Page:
Human cells’ emergency response could lead to better cancer treatment, research finds
The communications line between two critical parts of a human cell could be the key to cell survival under stress – a discovery that could deepen our understanding of various cancers, according to new research from the University of Surrey.
The research found that when a cell is under stress, the presence of a critical enzyme, known as AAG*, is important in making sure different stress response pathways communicate correctly.
Dr Lisiane Meira, Lecturer of DNA Damage and Ageing in the Department of Clinical and Experimental Medicine (DCEM) at the University of Surrey, explains more:
"Our cells are constantly under stress, and they respond to this by activating pathways aimed at repairing damage. It is the body's way of calling 999 and dealing with emergencies. These stress responses are coordinated from distinct parts of the cell: the nucleus and the endoplasmic reticulum (ER).
"We found that cells used an enzyme called AAG (Alkyladenine DNA glycosylase) not only to repair DNA damage but also to trigger stress responses that normally start in the ER. We also found that the DNA repair activity of AAG was not needed to activate this ER stress response, the presence of the protein, even if defective, was enough."
The researchers believe that this new line of nucleus-ER communication is critical for cellular responses to alkylating agents, a class of drugs commonly used in cancer chemotherapy and found in environmental pollutants, such as cigarette smoke and fuel combustion products.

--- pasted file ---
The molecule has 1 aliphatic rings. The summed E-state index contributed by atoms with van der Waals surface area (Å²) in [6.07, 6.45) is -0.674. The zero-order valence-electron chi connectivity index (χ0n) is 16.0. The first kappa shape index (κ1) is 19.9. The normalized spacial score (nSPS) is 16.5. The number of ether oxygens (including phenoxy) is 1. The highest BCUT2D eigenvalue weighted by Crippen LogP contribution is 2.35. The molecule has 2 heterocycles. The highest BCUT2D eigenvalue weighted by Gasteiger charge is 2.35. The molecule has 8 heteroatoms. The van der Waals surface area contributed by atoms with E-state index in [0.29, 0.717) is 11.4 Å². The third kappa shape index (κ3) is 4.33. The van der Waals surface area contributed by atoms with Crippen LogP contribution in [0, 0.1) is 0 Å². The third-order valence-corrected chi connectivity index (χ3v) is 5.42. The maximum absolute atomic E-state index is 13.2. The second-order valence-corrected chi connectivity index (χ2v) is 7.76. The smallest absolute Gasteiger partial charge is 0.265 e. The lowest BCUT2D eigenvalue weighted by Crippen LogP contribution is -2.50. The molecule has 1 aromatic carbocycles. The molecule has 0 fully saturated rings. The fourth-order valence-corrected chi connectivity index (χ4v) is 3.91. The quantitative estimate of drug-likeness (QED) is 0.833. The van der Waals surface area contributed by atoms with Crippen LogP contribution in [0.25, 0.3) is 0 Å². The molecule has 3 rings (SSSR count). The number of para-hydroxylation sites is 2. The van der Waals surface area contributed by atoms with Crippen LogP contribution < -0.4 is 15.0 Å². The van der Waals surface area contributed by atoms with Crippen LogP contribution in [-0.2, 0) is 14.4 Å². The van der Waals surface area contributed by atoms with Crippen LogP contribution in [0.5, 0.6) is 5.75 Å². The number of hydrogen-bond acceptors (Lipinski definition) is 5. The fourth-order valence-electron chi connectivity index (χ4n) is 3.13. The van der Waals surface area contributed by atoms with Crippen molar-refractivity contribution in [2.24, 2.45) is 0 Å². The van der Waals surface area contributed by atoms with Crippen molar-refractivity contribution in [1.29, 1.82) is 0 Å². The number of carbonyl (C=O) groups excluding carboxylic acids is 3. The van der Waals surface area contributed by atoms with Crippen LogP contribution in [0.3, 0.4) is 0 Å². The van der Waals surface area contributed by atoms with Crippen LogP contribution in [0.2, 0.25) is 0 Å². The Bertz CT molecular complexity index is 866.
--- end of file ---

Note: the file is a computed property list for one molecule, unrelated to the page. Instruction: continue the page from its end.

In the study, researchers created cells that lack AAG and reintroduced the enzyme to study how the cell functions - particularly when alkylating agents are damaging it.
Dr Meira continues:
"What is exciting about this project is its pharmacological possibilities - it could offer up a step-change in how we view and treat certain cancers. Our team will now be conducting a deep dive into the mechanisms surrounding AAG and ER stress responses. What are the signals? Does it involve protein movement, or are other proteins in unknown cell locations also involved in the process?”
The research, which has been published by the Proceedings of the National Academy of Sciences USA (PNAS), was conducted in collaboration with St. George's University of London in the UK, and research groups in Brazil, Canada, and United States.
Read the full study here.
Notes to editor
*Alkyladenine DNA Glycosylase.
Dr Lisiane Meira is available for interview upon request.
Contact the University of Surrey's Media Team via firstname.lastname@example.org